Don’t Count on Millenials for a Work-life Revolution
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Don’t Count on Millenials for a Work-life Revolution

The work-life conflict of my generation—Generation X, or those born between 1965 and 1980—has been defined in large part by the unrealistic expectations that women, primarily, have placed on themselves to “have it all”—career, marriage, kids, house in the suburbs, and more. Somewhere along the way, “having it all” morphed into “doing it all”—a far cry from the liberation our feminist foremothers fought so hard for.

But what about the next generation?

I’ve been holding out hope that Generation Y, or the “Millenials” (born between 1980 and 1995), would figure out a way to solve the work-life dilemma. After all, these young workers are part of the iGeneration—tech-savvy, mobile and socially networked. They can complete important work assignments from Starbucks, the playground, hey, even from a hot bubble bath!

They will be the harbingers of change, ushering in a new workplace model where employees don’t have to be tied to their desks 9-5 or slowly climb the corporate ladder of success.

Or will they?

While the word on the street is that the Millenials are beating the drums for more flexible work practices – including the freedom to work remotely, make use of the latest “must have” technologies, and communicate with colleagues via social networks rather than face-to- face—a new study from Randstad finds that the reality is very different.

According to the study, Millenial workers in the U.S. continue to struggle with the nuances of work-life balance, such as remaining connected to work outside of normal business hours and taking full advantage of vacation days.  Millenial workers are the most inclined to remain “on” during off hours, with more than half (52 percent) of respondents saying they feel compelled to respond to emails outside of work. 47 percent feel guilty if they don’t work (either on site or from home) when sick. Additionally, 40 percent of Millennials express guilt about using all of their vacation time, which is more than double the 18 percent of baby boomers who report a similar sentiment.

“Many companies today still do not provide the flexibility and support needed to manage both a career and a family,” says Allison Ells, a 28-year old regional sales manager in New York City who is engaged and plans to have kids in the next few years. “In this way, it feels that the work-life issues faced by Gen X have not yet been resolved for my generation. Especially in the current economy, where having a job is not to be taken for granted.”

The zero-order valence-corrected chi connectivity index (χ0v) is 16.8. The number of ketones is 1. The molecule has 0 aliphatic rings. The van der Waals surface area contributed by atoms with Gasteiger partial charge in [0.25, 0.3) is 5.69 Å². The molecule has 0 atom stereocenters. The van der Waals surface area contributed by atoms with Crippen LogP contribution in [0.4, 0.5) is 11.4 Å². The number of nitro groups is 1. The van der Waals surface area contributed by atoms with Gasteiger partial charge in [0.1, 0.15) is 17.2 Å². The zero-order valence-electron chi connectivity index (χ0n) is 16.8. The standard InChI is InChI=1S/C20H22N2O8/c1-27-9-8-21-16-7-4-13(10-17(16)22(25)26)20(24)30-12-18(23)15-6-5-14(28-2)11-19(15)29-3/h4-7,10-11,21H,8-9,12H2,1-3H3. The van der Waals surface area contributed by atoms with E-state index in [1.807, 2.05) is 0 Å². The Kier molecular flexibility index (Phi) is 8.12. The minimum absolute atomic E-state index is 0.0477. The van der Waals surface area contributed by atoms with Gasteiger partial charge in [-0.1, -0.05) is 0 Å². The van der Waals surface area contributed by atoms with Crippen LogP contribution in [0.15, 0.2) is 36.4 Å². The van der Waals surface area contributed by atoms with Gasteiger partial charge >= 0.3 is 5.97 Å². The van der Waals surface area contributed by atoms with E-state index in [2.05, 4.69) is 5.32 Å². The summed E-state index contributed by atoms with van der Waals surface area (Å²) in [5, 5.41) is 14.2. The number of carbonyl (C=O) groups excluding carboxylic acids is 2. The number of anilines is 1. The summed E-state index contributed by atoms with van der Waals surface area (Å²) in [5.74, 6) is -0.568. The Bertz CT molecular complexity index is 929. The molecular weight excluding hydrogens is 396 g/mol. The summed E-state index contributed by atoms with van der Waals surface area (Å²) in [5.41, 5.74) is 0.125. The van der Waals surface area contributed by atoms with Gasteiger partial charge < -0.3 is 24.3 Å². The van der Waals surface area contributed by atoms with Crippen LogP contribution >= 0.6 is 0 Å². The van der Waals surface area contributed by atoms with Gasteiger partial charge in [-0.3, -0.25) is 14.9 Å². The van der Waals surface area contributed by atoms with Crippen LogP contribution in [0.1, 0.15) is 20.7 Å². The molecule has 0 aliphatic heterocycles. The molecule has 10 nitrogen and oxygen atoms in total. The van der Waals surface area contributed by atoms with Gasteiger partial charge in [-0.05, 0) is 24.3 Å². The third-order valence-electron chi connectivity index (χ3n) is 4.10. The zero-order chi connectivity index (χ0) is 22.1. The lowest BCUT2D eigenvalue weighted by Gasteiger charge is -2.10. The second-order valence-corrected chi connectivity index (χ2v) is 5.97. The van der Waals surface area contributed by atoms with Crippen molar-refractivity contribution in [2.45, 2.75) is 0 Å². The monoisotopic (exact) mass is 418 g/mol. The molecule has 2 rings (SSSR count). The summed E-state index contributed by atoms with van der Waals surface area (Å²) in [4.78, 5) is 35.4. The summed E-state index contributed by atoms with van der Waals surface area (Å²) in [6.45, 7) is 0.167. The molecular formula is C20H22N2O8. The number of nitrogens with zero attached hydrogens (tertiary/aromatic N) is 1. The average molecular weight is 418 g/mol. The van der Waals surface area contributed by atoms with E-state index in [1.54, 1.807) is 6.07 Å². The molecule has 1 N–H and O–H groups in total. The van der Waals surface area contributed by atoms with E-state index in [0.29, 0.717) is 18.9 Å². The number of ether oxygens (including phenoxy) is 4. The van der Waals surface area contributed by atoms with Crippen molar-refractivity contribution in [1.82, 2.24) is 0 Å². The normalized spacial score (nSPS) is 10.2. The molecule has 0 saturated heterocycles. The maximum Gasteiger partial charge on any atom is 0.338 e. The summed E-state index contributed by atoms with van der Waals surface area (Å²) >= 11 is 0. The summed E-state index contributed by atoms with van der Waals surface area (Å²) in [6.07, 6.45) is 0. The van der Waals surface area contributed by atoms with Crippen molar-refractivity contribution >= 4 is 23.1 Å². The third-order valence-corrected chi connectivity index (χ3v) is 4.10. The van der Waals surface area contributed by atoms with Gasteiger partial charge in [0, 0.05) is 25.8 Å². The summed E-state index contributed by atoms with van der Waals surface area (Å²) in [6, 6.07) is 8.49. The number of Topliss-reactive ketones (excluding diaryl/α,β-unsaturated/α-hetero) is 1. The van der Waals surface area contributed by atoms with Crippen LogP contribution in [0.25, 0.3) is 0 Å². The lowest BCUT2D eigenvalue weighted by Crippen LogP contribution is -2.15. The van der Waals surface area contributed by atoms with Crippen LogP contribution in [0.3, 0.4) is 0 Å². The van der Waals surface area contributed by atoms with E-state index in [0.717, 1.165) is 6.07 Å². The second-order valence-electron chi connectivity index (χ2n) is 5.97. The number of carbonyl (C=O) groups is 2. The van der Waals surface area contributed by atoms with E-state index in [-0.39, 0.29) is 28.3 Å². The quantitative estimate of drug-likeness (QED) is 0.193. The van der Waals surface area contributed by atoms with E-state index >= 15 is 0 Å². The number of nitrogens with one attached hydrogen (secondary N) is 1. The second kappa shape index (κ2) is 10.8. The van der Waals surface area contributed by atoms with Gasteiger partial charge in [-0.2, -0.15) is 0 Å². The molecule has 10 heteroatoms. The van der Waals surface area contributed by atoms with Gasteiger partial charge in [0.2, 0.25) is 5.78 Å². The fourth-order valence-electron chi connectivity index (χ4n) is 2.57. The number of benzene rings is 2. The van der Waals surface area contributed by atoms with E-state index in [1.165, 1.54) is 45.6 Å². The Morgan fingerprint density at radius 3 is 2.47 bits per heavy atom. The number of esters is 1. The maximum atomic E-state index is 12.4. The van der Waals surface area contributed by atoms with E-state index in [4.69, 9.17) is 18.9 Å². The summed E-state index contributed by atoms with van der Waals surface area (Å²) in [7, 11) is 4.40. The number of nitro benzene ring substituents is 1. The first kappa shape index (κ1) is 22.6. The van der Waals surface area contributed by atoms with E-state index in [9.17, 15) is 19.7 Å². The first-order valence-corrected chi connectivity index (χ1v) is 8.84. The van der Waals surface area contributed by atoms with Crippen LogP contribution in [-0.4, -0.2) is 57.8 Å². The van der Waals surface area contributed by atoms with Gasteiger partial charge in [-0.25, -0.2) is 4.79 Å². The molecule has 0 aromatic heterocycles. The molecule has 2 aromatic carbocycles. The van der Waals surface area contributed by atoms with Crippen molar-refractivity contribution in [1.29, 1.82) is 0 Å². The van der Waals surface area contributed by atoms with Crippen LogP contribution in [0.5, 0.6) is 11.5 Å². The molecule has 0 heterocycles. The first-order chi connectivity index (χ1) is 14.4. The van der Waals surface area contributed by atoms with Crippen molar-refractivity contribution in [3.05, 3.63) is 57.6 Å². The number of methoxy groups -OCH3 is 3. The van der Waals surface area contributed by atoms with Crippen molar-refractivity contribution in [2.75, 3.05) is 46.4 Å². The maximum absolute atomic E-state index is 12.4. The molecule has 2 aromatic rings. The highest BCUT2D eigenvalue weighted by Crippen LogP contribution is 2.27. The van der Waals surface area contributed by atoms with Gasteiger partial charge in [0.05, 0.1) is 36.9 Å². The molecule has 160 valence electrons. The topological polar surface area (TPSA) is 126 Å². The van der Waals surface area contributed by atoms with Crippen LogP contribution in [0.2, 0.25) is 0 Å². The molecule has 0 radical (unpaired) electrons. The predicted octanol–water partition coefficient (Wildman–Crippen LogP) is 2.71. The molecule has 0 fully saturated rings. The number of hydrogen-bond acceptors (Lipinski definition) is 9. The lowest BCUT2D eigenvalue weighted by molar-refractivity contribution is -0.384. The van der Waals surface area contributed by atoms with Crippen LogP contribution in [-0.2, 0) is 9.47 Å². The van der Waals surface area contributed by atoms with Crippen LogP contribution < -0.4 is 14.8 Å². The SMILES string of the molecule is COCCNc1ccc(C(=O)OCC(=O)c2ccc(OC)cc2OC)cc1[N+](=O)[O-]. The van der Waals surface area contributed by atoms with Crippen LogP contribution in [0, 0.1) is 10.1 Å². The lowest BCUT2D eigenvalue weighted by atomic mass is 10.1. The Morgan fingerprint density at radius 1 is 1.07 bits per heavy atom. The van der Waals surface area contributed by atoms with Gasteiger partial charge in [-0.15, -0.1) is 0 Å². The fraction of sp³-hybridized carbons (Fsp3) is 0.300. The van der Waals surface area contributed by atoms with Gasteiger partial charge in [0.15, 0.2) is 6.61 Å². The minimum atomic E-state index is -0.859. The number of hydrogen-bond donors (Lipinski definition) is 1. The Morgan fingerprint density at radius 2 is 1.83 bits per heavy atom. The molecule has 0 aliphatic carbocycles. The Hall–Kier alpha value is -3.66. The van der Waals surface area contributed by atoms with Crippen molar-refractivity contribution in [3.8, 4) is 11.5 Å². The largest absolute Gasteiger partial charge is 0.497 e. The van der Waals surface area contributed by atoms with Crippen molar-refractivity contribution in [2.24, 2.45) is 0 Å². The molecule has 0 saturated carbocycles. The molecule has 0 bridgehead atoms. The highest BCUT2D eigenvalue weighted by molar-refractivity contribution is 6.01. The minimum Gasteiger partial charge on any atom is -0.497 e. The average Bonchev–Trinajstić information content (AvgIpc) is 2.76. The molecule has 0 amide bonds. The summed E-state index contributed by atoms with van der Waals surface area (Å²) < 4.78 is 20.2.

What’s more, younger staff placed more emphasis on working longer hours in the office and putting work before family than their older colleagues.

Sarah Meager, a 26-year old law student from Boston, looks at her mother’s experience as a cautionary tale.

“My mom quit her job as an attorney after having three children,” explains Meager. ”She was never able to go back to her legal career at the same level. I don’t plan to stop working for any period of time when I have kids because I know it will put me at a huge disadvantage career-wise.”

Disheartening words from a generation that I had hoped would change the discourse of the work-life debate.

A key message of the study is that for all the talk of technological and social revolutions, some things stay the same. So just like their mothers, Gen Y women may still be stuck between a rock and a hard place for the time being. Yes, they are savvier about what they can realistically expect from the business world, but many still envision a conflict between their dream of having kids and reaching the top of their professions.

The question is, what is the world going to do to help them achieve their goals?

Samantha Parent Walravens is the author the recently published book, TORN: True Stories of Kids, Career & the Conflict of Modern Motherhood, which was chosen by the New York Times as its first pick for the Motherlode Book Club.






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